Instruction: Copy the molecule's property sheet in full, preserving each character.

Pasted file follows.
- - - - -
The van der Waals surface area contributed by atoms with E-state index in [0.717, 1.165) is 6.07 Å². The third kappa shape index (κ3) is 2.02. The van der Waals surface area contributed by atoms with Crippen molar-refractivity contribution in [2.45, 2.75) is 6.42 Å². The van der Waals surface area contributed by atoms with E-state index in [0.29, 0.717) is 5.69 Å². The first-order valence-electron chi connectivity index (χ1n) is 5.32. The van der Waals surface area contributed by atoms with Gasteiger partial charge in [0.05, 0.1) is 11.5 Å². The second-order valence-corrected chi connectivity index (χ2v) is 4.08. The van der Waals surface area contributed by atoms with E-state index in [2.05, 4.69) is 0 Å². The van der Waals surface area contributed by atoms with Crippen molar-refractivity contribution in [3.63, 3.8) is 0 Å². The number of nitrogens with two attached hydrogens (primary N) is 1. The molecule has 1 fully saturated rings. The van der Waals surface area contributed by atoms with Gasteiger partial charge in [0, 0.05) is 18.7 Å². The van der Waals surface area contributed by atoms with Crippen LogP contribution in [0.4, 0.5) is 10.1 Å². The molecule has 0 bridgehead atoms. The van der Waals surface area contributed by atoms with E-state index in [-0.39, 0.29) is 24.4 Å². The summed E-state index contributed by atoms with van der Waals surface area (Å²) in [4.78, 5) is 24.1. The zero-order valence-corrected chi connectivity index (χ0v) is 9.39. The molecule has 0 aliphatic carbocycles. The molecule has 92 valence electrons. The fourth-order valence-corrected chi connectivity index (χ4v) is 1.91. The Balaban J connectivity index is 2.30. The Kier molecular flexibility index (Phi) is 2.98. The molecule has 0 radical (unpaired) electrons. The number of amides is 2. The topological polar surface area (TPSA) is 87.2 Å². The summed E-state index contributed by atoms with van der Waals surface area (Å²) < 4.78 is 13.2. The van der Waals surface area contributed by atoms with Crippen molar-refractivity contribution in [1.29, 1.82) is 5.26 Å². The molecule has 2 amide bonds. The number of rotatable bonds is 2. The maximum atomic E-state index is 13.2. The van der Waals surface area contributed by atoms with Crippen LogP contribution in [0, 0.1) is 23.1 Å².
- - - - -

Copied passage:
The van der Waals surface area contributed by atoms with E-state index in [0.717, 1.165) is 6.07 Å². The third kappa shape index (κ3) is 2.02. The van der Waals surface area contributed by atoms with Crippen molar-refractivity contribution in [2.45, 2.75) is 6.42 Å². The van der Waals surface area contributed by atoms with E-state index in [0.29, 0.717) is 5.69 Å². The first-order valence-electron chi connectivity index (χ1n) is 5.32. The van der Waals surface area contributed by atoms with Gasteiger partial charge in [0.05, 0.1) is 11.5 Å². The second-order valence-corrected chi connectivity index (χ2v) is 4.08. The van der Waals surface area contributed by atoms with E-state index in [2.05, 4.69) is 0 Å². The van der Waals surface area contributed by atoms with Crippen molar-refractivity contribution in [3.63, 3.8) is 0 Å². The number of nitrogens with two attached hydrogens (primary N) is 1. The molecule has 1 fully saturated rings. The van der Waals surface area contributed by atoms with Gasteiger partial charge in [0, 0.05) is 18.7 Å². The van der Waals surface area contributed by atoms with Crippen LogP contribution in [0.4, 0.5) is 10.1 Å². The molecule has 0 bridgehead atoms. The van der Waals surface area contributed by atoms with E-state index in [-0.39, 0.29) is 24.4 Å². The summed E-state index contributed by atoms with van der Waals surface area (Å²) in [4.78, 5) is 24.1. The zero-order valence-corrected chi connectivity index (χ0v) is 9.39. The molecule has 0 aliphatic carbocycles. The molecule has 92 valence electrons. The fourth-order valence-corrected chi connectivity index (χ4v) is 1.91. The Balaban J connectivity index is 2.30. The Kier molecular flexibility index (Phi) is 2.98. The molecule has 0 radical (unpaired) electrons. The number of amides is 2. The topological polar surface area (TPSA) is 87.2 Å². The summed E-state index contributed by atoms with van der Waals surface area (Å²) < 4.78 is 13.2. The van der Waals surface area contributed by atoms with Crippen molar-refractivity contribution in [1.29, 1.82) is 5.26 Å². The molecule has 2 amide bonds. The number of rotatable bonds is 2. The maximum atomic E-state index is 13.2. The van der Waals surface area contributed by atoms with Crippen LogP contribution in [0, 0.1) is 23.1 Å².